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Poster E154

The impact of sleep and retrieval instructions on the implicit learning of relational stimuli

Poster Session E - Monday, April 15, 2024, 2:30 – 4:30 pm EDT, Sheraton Hall ABC

Alissa Gomez1, Mark Beeman1; 1Northwestern University

Enhanced memory and learning are reportedly benefits of a good night’s sleep. Of particular interest, prior research on implicit learning has shown the importance of sleep for one’s development of relational knowledge, i.e. how learned stimuli relate to each other (Ellenbogen et al., 2007). Here we utilized an implicit learning paradigm to examine how knowledge is structured in memory during sleep and how retrieval of this knowledge is optimally executed to enable us to make decisions in novel situations. Participants (N = 80) first trained on a set of 8 novel ‘virus’ stimuli, presented in pairs, and judged which was more dangerous. Unbeknownst to participants, there was an embedded hierarchy amongst the images, such that A>B>C>D>E>F>G>H (participants did not see any labels). These “premise” pairs depicted stimuli adjacent in the hierarchy (e.g., B vs. C; G vs. F). Participants were randomly assigned to return to the lab after a 12-hour interval that either included sleep or not. Upon returning they were re-evaluated on their memory of the premise pairs and asked to make judgments on 9 novel “inference pairs” of the stimuli (e.g., B vs. D; G vs. C). In the first experiment, half the participants were instructed to make these judgments intuitively and showed better memory performance than participants instructed to make analytic judgments. The second experiment examines how this knowledge is structured in memory: whether sleep fosters stepwise, propositional structuring in memory or rather provides a broad overview of the hierarchical information that was implicitly obtained.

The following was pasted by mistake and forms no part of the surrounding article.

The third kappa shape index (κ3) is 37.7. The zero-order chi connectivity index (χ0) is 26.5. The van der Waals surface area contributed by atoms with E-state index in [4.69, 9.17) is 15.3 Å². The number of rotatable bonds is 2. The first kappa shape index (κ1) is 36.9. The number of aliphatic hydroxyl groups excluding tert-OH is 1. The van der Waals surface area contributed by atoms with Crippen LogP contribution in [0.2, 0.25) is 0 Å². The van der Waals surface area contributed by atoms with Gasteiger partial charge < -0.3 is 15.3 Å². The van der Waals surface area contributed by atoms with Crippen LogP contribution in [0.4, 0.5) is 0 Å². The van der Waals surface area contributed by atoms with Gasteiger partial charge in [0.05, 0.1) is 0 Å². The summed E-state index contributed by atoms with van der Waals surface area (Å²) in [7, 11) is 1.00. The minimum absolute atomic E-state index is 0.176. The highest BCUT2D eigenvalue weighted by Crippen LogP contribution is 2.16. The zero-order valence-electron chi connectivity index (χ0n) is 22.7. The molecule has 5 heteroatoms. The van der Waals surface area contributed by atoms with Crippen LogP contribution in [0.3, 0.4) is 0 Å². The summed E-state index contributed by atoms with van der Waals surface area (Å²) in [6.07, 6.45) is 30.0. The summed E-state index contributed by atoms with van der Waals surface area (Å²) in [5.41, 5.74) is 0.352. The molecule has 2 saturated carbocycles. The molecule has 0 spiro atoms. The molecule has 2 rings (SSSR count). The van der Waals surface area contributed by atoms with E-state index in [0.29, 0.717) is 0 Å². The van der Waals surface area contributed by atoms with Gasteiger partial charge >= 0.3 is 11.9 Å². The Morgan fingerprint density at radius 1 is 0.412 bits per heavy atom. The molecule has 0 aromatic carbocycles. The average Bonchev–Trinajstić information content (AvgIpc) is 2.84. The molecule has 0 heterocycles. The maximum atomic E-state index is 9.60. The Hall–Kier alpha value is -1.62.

Topic Area: THINKING: Reasoning


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April 13–16  |  2024